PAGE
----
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|Wednesday||11/23/22||05:30 PM - 08:00 PM||D4.0.127|
|Wednesday||11/30/22||05:30 PM - 08:30 PM||D4.0.127|
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|Wednesday||12/21/22||05:30 PM - 09:30 PM||D4.0.019|
|Wednesday||01/11/23||02:30 PM - 09:30 PM||D4.0.127|
„Theories in Ethics” is an introduction into moral philosophy. The course focuses on the possibility of justifying criteria for the moral quality of an action. We will begin with Aristotle’s “Nicomachean Ethics”, move on to Immanuel Kant’s “Groundwork of the Metaphysics of Morals”, and will then discuss John Stuart Mill’s criticism of Kant’s approach and his own suggestions — in “Utilitarianism” — of what could count as criterion for assessing what is morally right or wrong.
The questions we will pursue are: (1) Can eudaimonia, a „well lived“ life, be regarded as final end of all our actions? (2) does Aristotle refer to human nature as a foundation of considerations about “what one ought to do”. If so, what is humans’ “nature” according to Aristotle? 3) What is “rationality” according to Kant? 4) What is for Kant the “supreme” principle of moral action? 5) Is it possible to deduce any criteria for assessing the rightness of an action from the formulae of the categorical imperative alone? (6) what is “utility” according to J. St. Mill? (7) Is the greatest happiness determinable, i.e, can it represent a concrete goal in a society?
- identify the basic theoretical problems in moral philosophy and the major approaches in the history of ethics
- critically analyze the foundations of ethical theory
- summarize in detail, both orally and in writing, the three major ethical theories
- evaluate the ways in which philosophers attempt to justify a criterion for acting morally
- try to apply the different ethical criteria in concrete cases
- analyze the application suggested by others
The is a PI course (100% presence), which means that continuous assessment of student performance is carried out. Students will raise and answer questions in class and show further active participation (e.g. presentations) in class. It is a “blended learning” course, too.
The course starts with a session in which administrative questions will be clarified. You will receive information about the structure of this course and should organize yourselves in “working” groups for the presentations.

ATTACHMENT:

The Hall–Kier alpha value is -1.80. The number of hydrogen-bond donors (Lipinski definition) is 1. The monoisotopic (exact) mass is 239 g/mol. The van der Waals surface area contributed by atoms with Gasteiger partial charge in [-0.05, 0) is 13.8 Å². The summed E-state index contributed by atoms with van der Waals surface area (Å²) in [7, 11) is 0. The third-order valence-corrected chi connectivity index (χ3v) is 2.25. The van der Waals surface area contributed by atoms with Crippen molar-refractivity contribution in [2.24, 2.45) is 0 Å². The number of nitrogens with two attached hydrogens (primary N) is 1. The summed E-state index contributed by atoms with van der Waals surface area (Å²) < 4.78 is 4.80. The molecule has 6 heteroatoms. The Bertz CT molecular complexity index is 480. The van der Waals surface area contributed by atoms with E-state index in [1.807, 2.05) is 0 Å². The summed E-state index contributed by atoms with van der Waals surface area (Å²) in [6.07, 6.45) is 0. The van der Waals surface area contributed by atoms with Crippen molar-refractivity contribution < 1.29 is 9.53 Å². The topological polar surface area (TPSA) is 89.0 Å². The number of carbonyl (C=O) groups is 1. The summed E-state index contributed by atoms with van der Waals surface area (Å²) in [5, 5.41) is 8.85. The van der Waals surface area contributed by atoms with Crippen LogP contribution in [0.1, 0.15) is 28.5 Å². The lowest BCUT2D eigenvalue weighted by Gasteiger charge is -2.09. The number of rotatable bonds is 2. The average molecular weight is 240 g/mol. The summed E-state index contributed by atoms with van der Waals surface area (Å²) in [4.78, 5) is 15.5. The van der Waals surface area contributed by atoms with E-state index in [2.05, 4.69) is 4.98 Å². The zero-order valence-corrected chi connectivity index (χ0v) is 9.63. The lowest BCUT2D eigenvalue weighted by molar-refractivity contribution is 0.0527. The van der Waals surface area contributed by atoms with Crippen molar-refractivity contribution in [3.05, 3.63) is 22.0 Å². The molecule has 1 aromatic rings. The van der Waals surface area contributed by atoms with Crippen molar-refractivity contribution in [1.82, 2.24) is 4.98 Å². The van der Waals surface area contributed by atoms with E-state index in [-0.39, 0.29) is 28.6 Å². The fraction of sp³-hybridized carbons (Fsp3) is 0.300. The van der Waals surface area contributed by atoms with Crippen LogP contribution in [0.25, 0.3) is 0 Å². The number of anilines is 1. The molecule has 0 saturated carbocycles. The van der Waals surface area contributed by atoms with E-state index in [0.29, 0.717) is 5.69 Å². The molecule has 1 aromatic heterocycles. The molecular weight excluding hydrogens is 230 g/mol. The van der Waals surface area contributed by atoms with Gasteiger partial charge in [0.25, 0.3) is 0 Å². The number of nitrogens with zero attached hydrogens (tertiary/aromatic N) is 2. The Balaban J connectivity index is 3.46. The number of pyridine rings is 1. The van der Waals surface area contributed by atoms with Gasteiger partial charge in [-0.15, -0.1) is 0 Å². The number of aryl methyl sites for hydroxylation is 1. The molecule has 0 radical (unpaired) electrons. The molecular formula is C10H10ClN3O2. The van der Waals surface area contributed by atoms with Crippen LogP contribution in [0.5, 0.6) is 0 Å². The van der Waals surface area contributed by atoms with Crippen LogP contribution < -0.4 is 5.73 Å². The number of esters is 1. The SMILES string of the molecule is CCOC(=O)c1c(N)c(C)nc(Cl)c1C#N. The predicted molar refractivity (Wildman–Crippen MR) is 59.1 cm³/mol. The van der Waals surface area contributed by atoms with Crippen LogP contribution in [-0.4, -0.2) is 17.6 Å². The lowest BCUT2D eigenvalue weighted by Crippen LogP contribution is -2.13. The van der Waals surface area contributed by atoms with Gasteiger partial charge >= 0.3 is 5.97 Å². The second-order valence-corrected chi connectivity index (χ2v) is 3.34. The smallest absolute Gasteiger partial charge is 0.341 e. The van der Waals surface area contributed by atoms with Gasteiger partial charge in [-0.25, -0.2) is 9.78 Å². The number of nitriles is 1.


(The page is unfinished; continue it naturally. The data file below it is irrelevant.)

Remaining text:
I want everybody to stay “on board”, that’s why “weekly assignments” are a part of this course design. Please ask in the “Foren”, if some questions are unclear! There is a text on MyLEARN ("Lecture Text") available, which should help you with your assignments.
Additionally, you should create (in small groups of max. 4) short video interviews to see, how other people assess the moral quality of concrete situations, use ethical approaches, and come to ethical conclusions. Instructions for the assignments will be given and discussed in class.
Written feedback from me is always provided in “Foren” on MyLEARN.
1. 4 weekly assignments: 100 points (no grading according to a 1-5 scale, just „passed“ or not). Please honor the deadlines (see Learn), assignments that are turned in too late will receive less points: 1 day: 20%, 2 days: 50%. 2. group video presentations: 100 points (includes presentation of the interviews: 40 points, transcription of 1 interview: 20 points, written summary of the interpretation of all interviews: 40 points ). 3. Questions and comments in the "Foren" (or class contribution over the whole term). Full engagement is necessary in order to get compensatory 10 points here)
Points in total 210:
Excellent (1): 198 - 210 points
Good (2): 160 - 197 points
Satisfactory (3): 120 - 159 points
Sufficient (4): 80-119 points
Fail (5): <80
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Some philosophical knowlege or having attended the LV "Logic and methodology of social sciences"
ao.Univ.Prof.Dr. Gabriele M. Mras
Building D4, 3rd floor, room number D4.3.020
Administration: Bettina Gerdenich
Intro into class, course overview, required readings
B) (i) VIRTUE ETHICS (ii) SOCIETY AND/OR HUMAN NATURE
C) CONSEQUENTIALISM vs. A PRIORI ACCOUNTS OF MORALITY
D) Overview of the three ethical accounts presented, open discussion.
|6||11.01.23: 14:30- 17:00||
E) Presentation of moral deliberations.
|7||11.01.23: 17:30 - 21:30||
E) Discussion of the application of "our" ethical theories